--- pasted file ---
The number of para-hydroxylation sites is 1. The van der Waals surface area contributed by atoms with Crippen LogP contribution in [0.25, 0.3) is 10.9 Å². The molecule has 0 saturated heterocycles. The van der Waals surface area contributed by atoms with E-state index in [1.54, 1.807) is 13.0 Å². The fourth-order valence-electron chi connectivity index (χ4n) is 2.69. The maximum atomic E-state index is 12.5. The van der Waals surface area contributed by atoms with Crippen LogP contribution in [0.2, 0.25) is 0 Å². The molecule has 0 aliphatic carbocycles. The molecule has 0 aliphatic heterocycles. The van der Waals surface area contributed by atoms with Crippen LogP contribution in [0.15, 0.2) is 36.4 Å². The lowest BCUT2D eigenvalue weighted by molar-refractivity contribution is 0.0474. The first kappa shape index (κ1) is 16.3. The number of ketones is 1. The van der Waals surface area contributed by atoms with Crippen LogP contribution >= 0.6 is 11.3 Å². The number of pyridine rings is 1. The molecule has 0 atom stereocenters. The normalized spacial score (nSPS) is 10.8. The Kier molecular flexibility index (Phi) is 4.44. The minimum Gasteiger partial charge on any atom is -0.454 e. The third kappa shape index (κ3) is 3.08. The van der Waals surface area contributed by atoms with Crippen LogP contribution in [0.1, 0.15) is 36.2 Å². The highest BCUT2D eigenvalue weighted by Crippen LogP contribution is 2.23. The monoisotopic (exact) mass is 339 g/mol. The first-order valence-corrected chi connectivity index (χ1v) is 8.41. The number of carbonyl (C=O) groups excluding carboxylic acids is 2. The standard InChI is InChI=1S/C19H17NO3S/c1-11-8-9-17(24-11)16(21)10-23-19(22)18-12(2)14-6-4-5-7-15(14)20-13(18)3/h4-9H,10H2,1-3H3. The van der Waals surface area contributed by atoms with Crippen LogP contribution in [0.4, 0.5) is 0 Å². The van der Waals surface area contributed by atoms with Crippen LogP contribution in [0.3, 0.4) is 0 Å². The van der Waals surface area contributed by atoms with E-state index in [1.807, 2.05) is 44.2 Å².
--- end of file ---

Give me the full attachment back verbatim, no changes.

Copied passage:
The number of para-hydroxylation sites is 1. The van der Waals surface area contributed by atoms with Crippen LogP contribution in [0.25, 0.3) is 10.9 Å². The molecule has 0 saturated heterocycles. The van der Waals surface area contributed by atoms with E-state index in [1.54, 1.807) is 13.0 Å². The fourth-order valence-electron chi connectivity index (χ4n) is 2.69. The maximum atomic E-state index is 12.5. The van der Waals surface area contributed by atoms with Crippen LogP contribution in [0.2, 0.25) is 0 Å². The molecule has 0 aliphatic carbocycles. The molecule has 0 aliphatic heterocycles. The van der Waals surface area contributed by atoms with Crippen LogP contribution in [0.15, 0.2) is 36.4 Å². The lowest BCUT2D eigenvalue weighted by molar-refractivity contribution is 0.0474. The first kappa shape index (κ1) is 16.3. The number of ketones is 1. The van der Waals surface area contributed by atoms with Crippen LogP contribution >= 0.6 is 11.3 Å². The number of pyridine rings is 1. The molecule has 0 atom stereocenters. The normalized spacial score (nSPS) is 10.8. The Kier molecular flexibility index (Phi) is 4.44. The minimum Gasteiger partial charge on any atom is -0.454 e. The third kappa shape index (κ3) is 3.08. The van der Waals surface area contributed by atoms with Crippen LogP contribution in [0.1, 0.15) is 36.2 Å². The highest BCUT2D eigenvalue weighted by Crippen LogP contribution is 2.23. The monoisotopic (exact) mass is 339 g/mol. The first-order valence-corrected chi connectivity index (χ1v) is 8.41. The number of carbonyl (C=O) groups excluding carboxylic acids is 2. The standard InChI is InChI=1S/C19H17NO3S/c1-11-8-9-17(24-11)16(21)10-23-19(22)18-12(2)14-6-4-5-7-15(14)20-13(18)3/h4-9H,10H2,1-3H3. The van der Waals surface area contributed by atoms with Crippen LogP contribution in [0.4, 0.5) is 0 Å². The van der Waals surface area contributed by atoms with Crippen LogP contribution in [0.3, 0.4) is 0 Å². The van der Waals surface area contributed by atoms with E-state index in [1.807, 2.05) is 44.2 Å².